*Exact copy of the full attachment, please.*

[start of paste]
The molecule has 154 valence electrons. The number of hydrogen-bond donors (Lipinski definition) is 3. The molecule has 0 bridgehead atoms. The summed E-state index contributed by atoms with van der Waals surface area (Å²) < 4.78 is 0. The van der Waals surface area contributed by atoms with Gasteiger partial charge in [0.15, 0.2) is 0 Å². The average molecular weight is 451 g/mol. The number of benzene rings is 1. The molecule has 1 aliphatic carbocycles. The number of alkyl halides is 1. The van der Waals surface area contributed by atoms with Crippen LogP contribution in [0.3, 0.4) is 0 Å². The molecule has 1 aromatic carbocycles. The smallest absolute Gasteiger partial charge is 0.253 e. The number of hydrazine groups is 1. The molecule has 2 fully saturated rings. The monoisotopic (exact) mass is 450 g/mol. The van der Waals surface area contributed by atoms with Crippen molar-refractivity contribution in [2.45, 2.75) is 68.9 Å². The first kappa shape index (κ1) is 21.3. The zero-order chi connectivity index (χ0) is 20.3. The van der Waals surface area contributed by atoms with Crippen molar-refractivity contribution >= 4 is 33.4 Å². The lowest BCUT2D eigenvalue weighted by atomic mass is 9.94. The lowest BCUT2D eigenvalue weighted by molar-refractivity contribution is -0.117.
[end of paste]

The molecule has 154 valence electrons. The number of hydrogen-bond donors (Lipinski definition) is 3. The molecule has 0 bridgehead atoms. The summed E-state index contributed by atoms with van der Waals surface area (Å²) < 4.78 is 0. The van der Waals surface area contributed by atoms with Gasteiger partial charge in [0.15, 0.2) is 0 Å². The average molecular weight is 451 g/mol. The number of benzene rings is 1. The molecule has 1 aliphatic carbocycles. The number of alkyl halides is 1. The van der Waals surface area contributed by atoms with Crippen LogP contribution in [0.3, 0.4) is 0 Å². The molecule has 1 aromatic carbocycles. The smallest absolute Gasteiger partial charge is 0.253 e. The number of hydrazine groups is 1. The molecule has 2 fully saturated rings. The monoisotopic (exact) mass is 450 g/mol. The van der Waals surface area contributed by atoms with Crippen molar-refractivity contribution in [2.45, 2.75) is 68.9 Å². The first kappa shape index (κ1) is 21.3. The zero-order chi connectivity index (χ0) is 20.3. The van der Waals surface area contributed by atoms with Crippen molar-refractivity contribution >= 4 is 33.4 Å². The lowest BCUT2D eigenvalue weighted by atomic mass is 9.94. The lowest BCUT2D eigenvalue weighted by molar-refractivity contribution is -0.117.